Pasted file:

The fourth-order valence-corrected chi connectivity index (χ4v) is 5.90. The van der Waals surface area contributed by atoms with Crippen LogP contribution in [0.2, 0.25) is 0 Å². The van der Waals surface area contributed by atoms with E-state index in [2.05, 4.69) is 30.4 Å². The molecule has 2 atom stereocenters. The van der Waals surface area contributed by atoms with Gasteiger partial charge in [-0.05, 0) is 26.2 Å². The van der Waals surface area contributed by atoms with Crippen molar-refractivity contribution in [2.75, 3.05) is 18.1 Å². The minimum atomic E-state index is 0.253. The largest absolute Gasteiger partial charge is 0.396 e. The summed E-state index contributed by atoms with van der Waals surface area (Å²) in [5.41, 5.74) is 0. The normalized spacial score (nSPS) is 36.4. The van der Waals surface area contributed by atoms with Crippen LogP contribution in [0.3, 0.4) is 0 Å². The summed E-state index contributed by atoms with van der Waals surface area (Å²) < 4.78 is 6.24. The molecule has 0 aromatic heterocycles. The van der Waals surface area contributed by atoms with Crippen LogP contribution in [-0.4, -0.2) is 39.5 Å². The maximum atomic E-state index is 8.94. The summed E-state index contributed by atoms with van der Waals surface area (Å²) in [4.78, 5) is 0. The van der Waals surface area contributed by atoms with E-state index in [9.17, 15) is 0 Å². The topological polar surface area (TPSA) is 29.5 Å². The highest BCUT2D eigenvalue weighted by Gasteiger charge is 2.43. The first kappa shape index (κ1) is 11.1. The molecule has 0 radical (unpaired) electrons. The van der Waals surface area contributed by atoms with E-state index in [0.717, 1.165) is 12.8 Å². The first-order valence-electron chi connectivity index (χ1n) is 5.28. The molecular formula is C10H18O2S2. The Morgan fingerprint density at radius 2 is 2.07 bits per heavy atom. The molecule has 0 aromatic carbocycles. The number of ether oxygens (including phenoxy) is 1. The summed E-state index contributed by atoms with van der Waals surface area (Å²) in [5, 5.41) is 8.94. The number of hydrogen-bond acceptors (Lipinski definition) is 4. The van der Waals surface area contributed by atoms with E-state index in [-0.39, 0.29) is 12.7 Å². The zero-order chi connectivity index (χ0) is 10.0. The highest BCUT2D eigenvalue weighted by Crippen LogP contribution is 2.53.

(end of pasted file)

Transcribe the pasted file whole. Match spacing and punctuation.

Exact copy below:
The fourth-order valence-corrected chi connectivity index (χ4v) is 5.90. The van der Waals surface area contributed by atoms with Crippen LogP contribution in [0.2, 0.25) is 0 Å². The van der Waals surface area contributed by atoms with E-state index in [2.05, 4.69) is 30.4 Å². The molecule has 2 atom stereocenters. The van der Waals surface area contributed by atoms with Gasteiger partial charge in [-0.05, 0) is 26.2 Å². The van der Waals surface area contributed by atoms with Crippen molar-refractivity contribution in [2.75, 3.05) is 18.1 Å². The minimum atomic E-state index is 0.253. The largest absolute Gasteiger partial charge is 0.396 e. The summed E-state index contributed by atoms with van der Waals surface area (Å²) in [5.41, 5.74) is 0. The normalized spacial score (nSPS) is 36.4. The van der Waals surface area contributed by atoms with Crippen LogP contribution in [0.3, 0.4) is 0 Å². The summed E-state index contributed by atoms with van der Waals surface area (Å²) < 4.78 is 6.24. The molecule has 0 aromatic heterocycles. The van der Waals surface area contributed by atoms with Crippen LogP contribution in [-0.4, -0.2) is 39.5 Å². The maximum atomic E-state index is 8.94. The summed E-state index contributed by atoms with van der Waals surface area (Å²) in [4.78, 5) is 0. The van der Waals surface area contributed by atoms with E-state index in [9.17, 15) is 0 Å². The topological polar surface area (TPSA) is 29.5 Å². The highest BCUT2D eigenvalue weighted by Gasteiger charge is 2.43. The first kappa shape index (κ1) is 11.1. The molecule has 0 radical (unpaired) electrons. The van der Waals surface area contributed by atoms with E-state index in [0.717, 1.165) is 12.8 Å². The first-order valence-electron chi connectivity index (χ1n) is 5.28. The molecular formula is C10H18O2S2. The Morgan fingerprint density at radius 2 is 2.07 bits per heavy atom. The molecule has 0 aromatic carbocycles. The number of ether oxygens (including phenoxy) is 1. The summed E-state index contributed by atoms with van der Waals surface area (Å²) in [5, 5.41) is 8.94. The number of hydrogen-bond acceptors (Lipinski definition) is 4. The van der Waals surface area contributed by atoms with E-state index in [-0.39, 0.29) is 12.7 Å². The zero-order chi connectivity index (χ0) is 10.0. The highest BCUT2D eigenvalue weighted by Crippen LogP contribution is 2.53.